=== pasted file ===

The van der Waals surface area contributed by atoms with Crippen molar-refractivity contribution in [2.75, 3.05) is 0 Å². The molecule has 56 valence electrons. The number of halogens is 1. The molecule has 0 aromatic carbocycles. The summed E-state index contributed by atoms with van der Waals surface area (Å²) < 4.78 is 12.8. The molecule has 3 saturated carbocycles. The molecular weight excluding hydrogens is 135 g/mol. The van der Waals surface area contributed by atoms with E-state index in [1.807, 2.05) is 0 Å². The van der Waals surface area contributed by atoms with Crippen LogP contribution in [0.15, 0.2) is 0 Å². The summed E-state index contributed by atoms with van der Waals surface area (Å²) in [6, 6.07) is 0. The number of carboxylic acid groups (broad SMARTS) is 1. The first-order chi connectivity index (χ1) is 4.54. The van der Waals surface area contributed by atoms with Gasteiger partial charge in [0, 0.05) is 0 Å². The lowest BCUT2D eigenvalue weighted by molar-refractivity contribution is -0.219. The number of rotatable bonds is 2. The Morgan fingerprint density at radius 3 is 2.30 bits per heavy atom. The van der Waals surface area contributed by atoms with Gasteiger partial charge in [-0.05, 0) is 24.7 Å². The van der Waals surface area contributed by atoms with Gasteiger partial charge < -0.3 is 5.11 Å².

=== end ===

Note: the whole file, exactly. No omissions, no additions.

The van der Waals surface area contributed by atoms with Crippen molar-refractivity contribution in [2.75, 3.05) is 0 Å². The molecule has 56 valence electrons. The number of halogens is 1. The molecule has 0 aromatic carbocycles. The summed E-state index contributed by atoms with van der Waals surface area (Å²) < 4.78 is 12.8. The molecule has 3 saturated carbocycles. The molecular weight excluding hydrogens is 135 g/mol. The van der Waals surface area contributed by atoms with E-state index in [1.807, 2.05) is 0 Å². The van der Waals surface area contributed by atoms with Crippen LogP contribution in [0.15, 0.2) is 0 Å². The summed E-state index contributed by atoms with van der Waals surface area (Å²) in [6, 6.07) is 0. The number of carboxylic acid groups (broad SMARTS) is 1. The first-order chi connectivity index (χ1) is 4.54. The van der Waals surface area contributed by atoms with Gasteiger partial charge in [0, 0.05) is 0 Å². The lowest BCUT2D eigenvalue weighted by molar-refractivity contribution is -0.219. The number of rotatable bonds is 2. The Morgan fingerprint density at radius 3 is 2.30 bits per heavy atom. The van der Waals surface area contributed by atoms with Gasteiger partial charge in [-0.05, 0) is 24.7 Å². The van der Waals surface area contributed by atoms with Gasteiger partial charge < -0.3 is 5.11 Å².